I'm proud of the stories I have in their books, and hope we all have incredible success whatever publishing path we choose because I believe the market has room for great sexy smut of all kinds. I'm linking to Amazon, as I often do, because they have an affiliate program and I think Kindle is one of the most common ways of accessing ebooks, but I encourage you to support your local independent bookstores and publishers. For Violet Blue's ebook titles, including erotica anthologies Filthy Housewives and Holiday Kink, get them from Digita Pub. Now, a reading list for you:
Bisexual Husbands edited by Violet Blue, out this Thursday, March 20th (read the introduction)
Seven stories skillfully depict seven different bisexual husbands whose cravings for a same-sex tryst have reached the point of no return, and their wives can't wait to watch -- or join in, sometimes controlling the action. Layered characters and vivid, clever fantasies drive this compendium of bisexual men in loving couples who want to get dirty -- sometimes taking turns as the center of a three-way where there's truly no limits.Alison After Dark: Sultry Stories to Keep You Up All Night by Alison Tyler
In "Your Turn" an unsuspecting husband is turned into a plaything by his wife and her dominant executive boss; in "Pick Up The Interest" a woman orchestrates payback for a secret same-sex favor her husband received in college. "Roger's Fault" watches a husband find out his wife wants to be "one of the boys" in a same-sex threesome; "Sparks Will Fly" finds a wife picking up a total stranger in an exclusive hotel for a surprise encounter her husband will never forget.
In editor Violet Blue's award-winning style, this collection takes graphic erotica, casts each story with complex and relatable characters, puts them in the hands of exciting writers, and blends literary erotica with hardcore. Bisexual Husbands delivers a rich erotic anthology, artfully spiked with charming cocktail recipes and playful tips for trying out bisexual fantasies in real life. Blue's introduction to the book "Bisexual and Voracious" features steamy story excerpts within an essay that looks at perceptions of male bisexuality and takes apart what everyone gets wrong about bi men -- namely, that they don't really exist. This book shows exactly (and graphically) just how hot bisexual men can be.
This book contains adult situations, including domestic discipline, backdoor and oral play, power exchange, role-play, bisexual men, and explicit scenes. The book also depicts non-monogamous relationships and sexual activity (and penetration) involving more than two individuals.
Alison After Dark features nine naughty stories by Alison Tyler. "Insomnia" is Ms. Tyler's middle name—in fact, if you're up, she's probably up—and these tales explore many of the different illicit events that occur in the middle of the night. Themes include watching a girlfriend with another man, to cheating, to anal, to figging.Three of Hearts: Erotic Romance for Women edited by Kristina Wright, out now in print and ebook, including Kindle (contains my story "An Extra Pair of Eyes")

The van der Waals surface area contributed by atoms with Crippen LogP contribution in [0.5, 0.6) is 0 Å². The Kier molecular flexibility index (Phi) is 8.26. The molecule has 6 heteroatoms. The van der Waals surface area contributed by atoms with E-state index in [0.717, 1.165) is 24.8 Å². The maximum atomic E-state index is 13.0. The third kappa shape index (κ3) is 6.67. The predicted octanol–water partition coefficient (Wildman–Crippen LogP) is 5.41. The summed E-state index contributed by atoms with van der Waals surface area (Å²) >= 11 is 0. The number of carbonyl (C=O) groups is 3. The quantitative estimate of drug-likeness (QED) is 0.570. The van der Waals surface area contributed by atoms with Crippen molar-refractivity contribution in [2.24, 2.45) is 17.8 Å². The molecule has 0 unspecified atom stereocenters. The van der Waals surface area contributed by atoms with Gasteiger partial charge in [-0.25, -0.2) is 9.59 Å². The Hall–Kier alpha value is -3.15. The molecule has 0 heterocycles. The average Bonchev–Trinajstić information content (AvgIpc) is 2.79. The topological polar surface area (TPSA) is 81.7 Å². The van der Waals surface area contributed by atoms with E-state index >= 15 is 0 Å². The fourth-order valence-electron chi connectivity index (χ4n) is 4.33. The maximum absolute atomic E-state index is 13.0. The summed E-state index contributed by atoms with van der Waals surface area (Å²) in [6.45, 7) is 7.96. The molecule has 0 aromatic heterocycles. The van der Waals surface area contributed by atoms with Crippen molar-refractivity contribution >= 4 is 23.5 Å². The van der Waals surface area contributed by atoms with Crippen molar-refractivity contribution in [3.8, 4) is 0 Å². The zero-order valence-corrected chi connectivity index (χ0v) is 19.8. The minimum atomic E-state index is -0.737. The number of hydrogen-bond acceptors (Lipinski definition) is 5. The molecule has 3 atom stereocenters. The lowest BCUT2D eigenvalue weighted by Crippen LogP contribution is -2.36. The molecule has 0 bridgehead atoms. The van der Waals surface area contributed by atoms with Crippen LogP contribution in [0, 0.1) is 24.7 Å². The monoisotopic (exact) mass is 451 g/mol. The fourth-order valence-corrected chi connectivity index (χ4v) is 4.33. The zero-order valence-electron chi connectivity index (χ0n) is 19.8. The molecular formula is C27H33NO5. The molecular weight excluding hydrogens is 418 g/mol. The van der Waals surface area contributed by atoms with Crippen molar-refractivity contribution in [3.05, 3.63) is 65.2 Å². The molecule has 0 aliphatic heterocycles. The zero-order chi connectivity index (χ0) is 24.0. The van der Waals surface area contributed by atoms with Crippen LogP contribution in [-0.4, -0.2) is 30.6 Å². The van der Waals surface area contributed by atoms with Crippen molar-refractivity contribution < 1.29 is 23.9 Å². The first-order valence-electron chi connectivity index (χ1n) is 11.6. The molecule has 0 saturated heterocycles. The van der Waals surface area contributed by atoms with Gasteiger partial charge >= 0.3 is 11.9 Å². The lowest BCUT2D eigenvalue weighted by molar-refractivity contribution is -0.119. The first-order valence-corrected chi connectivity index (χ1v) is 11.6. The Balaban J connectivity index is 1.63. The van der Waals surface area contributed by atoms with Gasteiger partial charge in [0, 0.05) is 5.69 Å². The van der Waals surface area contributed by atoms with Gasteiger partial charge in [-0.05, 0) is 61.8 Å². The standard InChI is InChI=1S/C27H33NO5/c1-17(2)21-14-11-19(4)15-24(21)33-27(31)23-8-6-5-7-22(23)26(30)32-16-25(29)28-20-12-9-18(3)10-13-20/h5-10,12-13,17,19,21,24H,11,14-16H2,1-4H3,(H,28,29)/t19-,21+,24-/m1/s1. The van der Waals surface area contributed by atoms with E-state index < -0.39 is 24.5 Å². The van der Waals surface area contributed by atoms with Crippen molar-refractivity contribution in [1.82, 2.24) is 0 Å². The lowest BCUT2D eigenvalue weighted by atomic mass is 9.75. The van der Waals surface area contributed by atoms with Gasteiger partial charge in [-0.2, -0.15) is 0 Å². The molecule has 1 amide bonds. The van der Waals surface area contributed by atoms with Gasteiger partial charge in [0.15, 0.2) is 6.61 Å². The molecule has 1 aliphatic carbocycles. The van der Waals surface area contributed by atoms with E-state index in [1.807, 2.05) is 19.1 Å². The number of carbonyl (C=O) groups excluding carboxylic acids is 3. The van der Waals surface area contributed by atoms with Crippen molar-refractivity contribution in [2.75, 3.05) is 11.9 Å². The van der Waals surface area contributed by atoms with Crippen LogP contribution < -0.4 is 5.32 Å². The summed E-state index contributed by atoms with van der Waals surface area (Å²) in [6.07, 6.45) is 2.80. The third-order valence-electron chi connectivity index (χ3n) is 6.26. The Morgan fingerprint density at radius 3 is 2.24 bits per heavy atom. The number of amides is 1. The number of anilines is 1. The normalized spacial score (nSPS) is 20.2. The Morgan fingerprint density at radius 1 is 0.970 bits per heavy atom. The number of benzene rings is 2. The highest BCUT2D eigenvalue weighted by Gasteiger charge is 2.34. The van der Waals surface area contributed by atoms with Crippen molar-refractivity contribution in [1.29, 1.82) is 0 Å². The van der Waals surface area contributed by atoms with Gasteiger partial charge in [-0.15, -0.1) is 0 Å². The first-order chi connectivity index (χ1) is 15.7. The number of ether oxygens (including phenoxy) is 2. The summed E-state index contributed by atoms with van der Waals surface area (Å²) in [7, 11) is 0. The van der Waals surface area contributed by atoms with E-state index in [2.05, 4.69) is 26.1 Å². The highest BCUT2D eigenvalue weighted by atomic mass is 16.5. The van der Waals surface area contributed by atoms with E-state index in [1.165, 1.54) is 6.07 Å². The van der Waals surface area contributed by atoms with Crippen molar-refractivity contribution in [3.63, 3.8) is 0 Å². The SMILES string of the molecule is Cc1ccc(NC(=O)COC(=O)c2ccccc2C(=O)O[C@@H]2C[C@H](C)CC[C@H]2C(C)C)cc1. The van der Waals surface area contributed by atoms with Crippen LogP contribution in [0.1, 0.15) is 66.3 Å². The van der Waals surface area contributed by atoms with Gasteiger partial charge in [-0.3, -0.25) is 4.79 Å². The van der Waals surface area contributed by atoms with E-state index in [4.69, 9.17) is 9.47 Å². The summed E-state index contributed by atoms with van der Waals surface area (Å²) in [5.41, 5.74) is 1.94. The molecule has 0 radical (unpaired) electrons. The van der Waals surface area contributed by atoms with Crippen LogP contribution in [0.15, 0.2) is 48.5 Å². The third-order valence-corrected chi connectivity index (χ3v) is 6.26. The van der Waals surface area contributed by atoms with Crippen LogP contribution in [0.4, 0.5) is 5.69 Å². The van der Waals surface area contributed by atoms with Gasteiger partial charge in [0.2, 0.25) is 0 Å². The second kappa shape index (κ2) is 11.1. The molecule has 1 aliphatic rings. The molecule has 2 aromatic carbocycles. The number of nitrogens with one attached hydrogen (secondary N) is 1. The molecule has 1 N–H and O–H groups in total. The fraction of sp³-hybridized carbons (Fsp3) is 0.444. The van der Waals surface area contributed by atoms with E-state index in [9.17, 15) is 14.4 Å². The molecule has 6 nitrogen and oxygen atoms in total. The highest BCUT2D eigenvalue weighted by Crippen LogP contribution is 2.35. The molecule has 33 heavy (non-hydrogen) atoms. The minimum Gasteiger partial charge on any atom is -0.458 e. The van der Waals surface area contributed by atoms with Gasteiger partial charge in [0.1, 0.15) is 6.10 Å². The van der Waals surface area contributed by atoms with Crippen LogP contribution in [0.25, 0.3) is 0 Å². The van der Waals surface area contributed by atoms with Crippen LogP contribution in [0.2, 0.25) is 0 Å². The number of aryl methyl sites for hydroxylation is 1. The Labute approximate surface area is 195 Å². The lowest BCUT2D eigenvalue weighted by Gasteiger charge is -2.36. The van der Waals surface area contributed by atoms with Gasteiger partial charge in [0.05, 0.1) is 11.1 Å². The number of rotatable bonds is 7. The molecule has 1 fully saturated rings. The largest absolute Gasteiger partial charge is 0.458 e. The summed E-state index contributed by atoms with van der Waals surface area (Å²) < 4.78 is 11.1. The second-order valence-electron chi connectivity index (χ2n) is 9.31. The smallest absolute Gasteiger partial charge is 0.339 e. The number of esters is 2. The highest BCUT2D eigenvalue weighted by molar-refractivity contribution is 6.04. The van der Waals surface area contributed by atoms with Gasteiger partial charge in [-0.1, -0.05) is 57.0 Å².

The sultry stories in the collection are a mix of brand-new, never before published pieces (The Keymaster, The Key, The Keyhole, All Things to All Women), as well as several hard-to-find stories (Too Dirty to Clean, The Prince and the Upholsterer, Cherry Slushie, and Seeing Stars). Finishing the collection is: Planes, Trains, and Banana-Seat Bicycles (originally published in The Mile-High Club).
Violet Blue says, "Alison Tyler is a prolific, sharp editor and a hell of a writer."
Publishers Weekly says, "Readers tired of sensationalistic portrayals of BDSM will appreciate Tyler’s nuanced and realistic approach..."
City Book review says, "Alison Tyler shines as a literary voice in erotic fiction."
This book contains erotic content and is intended for adult audiences only.
Three’s company? No, three’s a charm! Three of Hearts features sexy trios who are not just falling into bed, but are also falling in love. These stories fearlessly explore the emotional and sexual dynamics of three hearts romantically intertwined. Voyeurs and exhibitionists alike get what they want in Rachel Kramer Bussel’s “An Extra Pair of Eyes.” “What Happens in Denver” leaves indelible memories when three co-workers get snowed in during Cheyenne Blue’s romp. Editor extraordinaire Kristina Wright outdoes Kerouac in her wildly romantic “Three for the Road.” From a couple introducing a third person to their relationship for just one night of fun, to a woman torn between two lovers—who decides not to choose—and long-term triads who collaborate on all their desires, Three of Hearts focuses on joy in triplicate and female pleasure.